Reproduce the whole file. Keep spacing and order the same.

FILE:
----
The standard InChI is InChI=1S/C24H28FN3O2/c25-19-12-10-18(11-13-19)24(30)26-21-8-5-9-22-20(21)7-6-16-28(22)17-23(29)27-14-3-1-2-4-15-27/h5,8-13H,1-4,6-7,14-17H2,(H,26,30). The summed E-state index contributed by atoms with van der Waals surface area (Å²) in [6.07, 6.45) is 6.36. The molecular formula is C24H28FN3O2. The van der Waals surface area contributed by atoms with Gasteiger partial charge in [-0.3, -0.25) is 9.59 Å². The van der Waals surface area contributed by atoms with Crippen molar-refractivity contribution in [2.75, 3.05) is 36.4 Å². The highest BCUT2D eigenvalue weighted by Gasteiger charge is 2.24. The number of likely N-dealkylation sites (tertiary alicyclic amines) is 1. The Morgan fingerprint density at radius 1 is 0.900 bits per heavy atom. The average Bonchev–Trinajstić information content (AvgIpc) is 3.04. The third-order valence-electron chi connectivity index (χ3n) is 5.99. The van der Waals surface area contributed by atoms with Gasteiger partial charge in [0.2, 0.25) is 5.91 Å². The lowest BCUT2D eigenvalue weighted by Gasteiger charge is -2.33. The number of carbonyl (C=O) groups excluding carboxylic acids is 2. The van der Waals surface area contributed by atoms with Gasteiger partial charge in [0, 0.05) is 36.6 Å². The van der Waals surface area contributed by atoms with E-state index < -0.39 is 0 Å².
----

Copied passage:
The standard InChI is InChI=1S/C24H28FN3O2/c25-19-12-10-18(11-13-19)24(30)26-21-8-5-9-22-20(21)7-6-16-28(22)17-23(29)27-14-3-1-2-4-15-27/h5,8-13H,1-4,6-7,14-17H2,(H,26,30). The summed E-state index contributed by atoms with van der Waals surface area (Å²) in [6.07, 6.45) is 6.36. The molecular formula is C24H28FN3O2. The van der Waals surface area contributed by atoms with Gasteiger partial charge in [-0.3, -0.25) is 9.59 Å². The van der Waals surface area contributed by atoms with Crippen molar-refractivity contribution in [2.75, 3.05) is 36.4 Å². The highest BCUT2D eigenvalue weighted by Gasteiger charge is 2.24. The number of likely N-dealkylation sites (tertiary alicyclic amines) is 1. The Morgan fingerprint density at radius 1 is 0.900 bits per heavy atom. The average Bonchev–Trinajstić information content (AvgIpc) is 3.04. The third-order valence-electron chi connectivity index (χ3n) is 5.99. The van der Waals surface area contributed by atoms with Gasteiger partial charge in [0.2, 0.25) is 5.91 Å². The lowest BCUT2D eigenvalue weighted by Gasteiger charge is -2.33. The number of carbonyl (C=O) groups excluding carboxylic acids is 2. The van der Waals surface area contributed by atoms with Gasteiger partial charge in [0, 0.05) is 36.6 Å². The van der Waals surface area contributed by atoms with E-state index < -0.39 is 0 Å².